Then, I started law school at Université de Montréal. I was pretty nervous because I wasn’t completely comfortable with this second language, but I had done pretty well on the language test I had to take in order to attend U de M, so I was feeling fairly confident.

After my first week in “Section C” (best section ever, by the way), I was thrilled. I was making great friends, both Anglo and Francophone, and I was meeting people I would have never met had I been confined to my Anglo ghetto of Westmount/downtown/McGill. My language skills were improving and I was happy. My French-speaking buddies didn’t mind if I had to inject a few English words into my speech, and they didn’t mind my (atrocious) accent either.

Exam writing at UdeM
We were learning in French, so I wrote my exams and papers in French. I was told that writing them in English was sometimes a possibility, but I never entertained the thought.

Do you know how hard it would be to learn something in one language, and answer exam questions in another? Especially since the legal jargon we were exposed to is very particular to its subject.

I remember the first time I tried to explain a legal concept in English. I kept referring to “biens” as “goods,” instead of property. I had so much trouble explaining legal concepts that I had been taught in French, in English, that I realized how incredibly difficult it would be to write an exam or paper in my mother tongue.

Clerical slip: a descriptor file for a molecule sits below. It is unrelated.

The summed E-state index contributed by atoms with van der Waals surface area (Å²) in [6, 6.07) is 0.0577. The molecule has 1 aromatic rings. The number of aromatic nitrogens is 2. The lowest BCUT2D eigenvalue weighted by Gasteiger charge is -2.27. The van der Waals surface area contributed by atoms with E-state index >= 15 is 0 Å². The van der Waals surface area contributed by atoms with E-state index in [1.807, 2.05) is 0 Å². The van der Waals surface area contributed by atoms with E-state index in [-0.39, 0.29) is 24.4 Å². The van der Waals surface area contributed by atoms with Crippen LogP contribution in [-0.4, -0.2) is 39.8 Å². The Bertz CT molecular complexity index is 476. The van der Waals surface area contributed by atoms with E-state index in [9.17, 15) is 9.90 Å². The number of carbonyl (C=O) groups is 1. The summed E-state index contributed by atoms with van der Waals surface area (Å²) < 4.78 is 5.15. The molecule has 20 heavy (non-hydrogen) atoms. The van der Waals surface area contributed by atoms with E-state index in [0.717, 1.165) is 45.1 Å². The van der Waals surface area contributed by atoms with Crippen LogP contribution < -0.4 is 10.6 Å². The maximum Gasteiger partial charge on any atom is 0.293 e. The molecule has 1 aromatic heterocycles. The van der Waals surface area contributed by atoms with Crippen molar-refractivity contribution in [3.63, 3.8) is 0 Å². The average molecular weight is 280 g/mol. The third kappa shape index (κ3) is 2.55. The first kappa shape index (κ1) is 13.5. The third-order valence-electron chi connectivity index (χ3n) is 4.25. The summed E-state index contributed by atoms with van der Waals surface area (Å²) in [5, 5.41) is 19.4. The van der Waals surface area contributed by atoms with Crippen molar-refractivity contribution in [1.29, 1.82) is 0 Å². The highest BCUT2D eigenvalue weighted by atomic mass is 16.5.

Even if this meant having to write all of my papers at least a week before their due date to have them edited for grammatical errors, or even if it meant lugging my trusty French-English dictionary to all of my exams, it would have been much, much more difficult to write my papers and exams in English.

The fact of the matter is that Anglo students who aren’t fully bilingual at U de M are at a disadvantage, and that’s perfectly fine.

After all, it is a Francophone university (an awesome one, at that). If you attended a university where classes are taught in French, you should be functional in that language. This is all common sense.

But what about the students who struggle with a second language? Why would they write their exams and papers in English?

I can’t speak for the 1.5 per cent of students at U de M who write their exams in English (I feel ridiculous now even citing that extraordinarily small percentage), but I can only imagine that they do so because they are unaccustomed to writing or taking tests in French so much, that they are willing to make their lives harder in order to go to a Francophone university.